Egyptian officials said they and Qatar were proposing humanitarian pauses for six to 12 hours daily to allow aid in and casualties to be evacuated. They were also asking for Israel to release a number of women and elderly prisoners in exchange for hostages, suggestions Israel seemed unlikely to accept. They spoke on condition of anonymity because they were not authorized to brief the press on the discussions.
Israel has repeatedly demanded that northern Gaza’s 1.1 million residents flee south, and on Saturday it offered a three-hour window for residents to do so. An Associated Press journalist on the road, however, saw nobody coming. The head of the government media office in Gaza, Salama Maarouf, said no one went south because the Israeli military had damaged the road.
Israel asserted that Hamas “exploited” the window to move south and attack its forces. There was no immediate Hamas comment on that claim, which was impossible to verify.
Some Palestinians said they didn’t flee because they feared Israeli bombardment.
“We don’t trust them,” said Mohamed Abed, who sheltered with his wife and children on the grounds of al-Shifa hospital, one of thousands of Palestinians seeking safety at medical centers in the north.
Swaths of residential neighborhoods in northern Gaza have been leveled in airstrikes. U.N. monitors say more than half of northern Gaza’s remaining residents, estimated at around 300,000, are sheltering in U.N.-run facilities. But deadly Israeli strikes have also repeatedly hit and damaged those shelters. The U.N. agency for Palestinian refugees has said it has lost contact with many in the north.
An Israeli airstrike overnight struck a water well in Tal al-Zatar in northern Gaza, cutting off water for tens of thousands of people in the area, the Hamas-run municipality in the town of Beit Lahia said in a statement early Sunday.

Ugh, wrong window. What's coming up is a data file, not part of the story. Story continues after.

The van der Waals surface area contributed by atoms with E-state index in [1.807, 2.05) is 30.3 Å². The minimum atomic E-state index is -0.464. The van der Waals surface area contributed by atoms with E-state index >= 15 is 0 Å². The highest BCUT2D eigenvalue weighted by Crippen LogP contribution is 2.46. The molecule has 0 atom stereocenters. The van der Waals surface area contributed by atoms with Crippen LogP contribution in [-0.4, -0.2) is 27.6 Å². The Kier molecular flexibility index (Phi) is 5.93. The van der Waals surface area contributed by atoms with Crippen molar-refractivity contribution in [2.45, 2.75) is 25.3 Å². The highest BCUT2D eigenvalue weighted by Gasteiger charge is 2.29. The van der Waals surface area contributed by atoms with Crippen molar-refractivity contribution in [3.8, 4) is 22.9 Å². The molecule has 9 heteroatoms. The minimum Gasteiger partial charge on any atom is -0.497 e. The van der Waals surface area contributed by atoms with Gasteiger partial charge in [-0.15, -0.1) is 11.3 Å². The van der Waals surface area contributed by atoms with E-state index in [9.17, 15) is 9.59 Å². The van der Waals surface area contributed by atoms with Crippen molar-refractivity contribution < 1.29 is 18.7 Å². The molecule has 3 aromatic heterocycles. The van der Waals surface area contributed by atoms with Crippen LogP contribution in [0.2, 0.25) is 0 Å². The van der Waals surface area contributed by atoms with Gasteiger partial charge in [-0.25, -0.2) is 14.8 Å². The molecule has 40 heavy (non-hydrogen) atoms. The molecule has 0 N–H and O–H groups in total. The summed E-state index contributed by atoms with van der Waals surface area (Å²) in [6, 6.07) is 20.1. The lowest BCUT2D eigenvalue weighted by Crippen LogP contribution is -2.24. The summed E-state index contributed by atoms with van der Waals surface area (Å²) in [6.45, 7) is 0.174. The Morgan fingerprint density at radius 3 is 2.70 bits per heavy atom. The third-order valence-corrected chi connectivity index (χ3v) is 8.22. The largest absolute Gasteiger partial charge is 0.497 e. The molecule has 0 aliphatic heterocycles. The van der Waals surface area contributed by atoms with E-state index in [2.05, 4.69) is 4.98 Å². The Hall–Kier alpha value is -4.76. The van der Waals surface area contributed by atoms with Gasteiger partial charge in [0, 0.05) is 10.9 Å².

At least 1,115 Palestinian dual nationals and wounded have exited Gaza into Egypt, but on Saturday authorities in Gaza didn’t allow foreign passport holders to leave because Israel was preventing the evacuation of Palestinian patients for treatment in Egypt, said Wael Abu Omar, a spokesman for the Palestinian Crossings Authority.
The U.N. said about 1.5 million people in Gaza, or 70% of the population, have fled their homes. Food, water and the fuel needed for generators that power hospitals and other facilities is running out.
Thousands of Israelis protested outside Netanyahu’s official residence in Jerusalem, urging him to resign and calling for the return of roughly 240 hostages held by Hamas. Netanyahu has refused to take responsibility for the Oct. 7 attack in southern Israel that killed more than 1,400 people.
“I find it difficult to understand why trucks with humanitarian aid are going to monsters,” said Ella Ben Ami, whose parents were abducted. She called for aid to be halted until the hostages are released.
Air raid sirens sounded Saturday evening in southern Israel as Hamas launched rockets into Ashkelon. Rocket fire has continued in the area throughout the conflict, forcing tens of thousands of people to evacuate their homes.
The Israeli military said four more soldiers have died during the Gaza ground operation, bringing the confirmed death toll to 28.
Magdy reported from Cairo. Associated Press writer Matthew Lee in Amman, Jordan contributed to this report.
Full AP coverage at https://apnews.com/hub/israel-hamas-war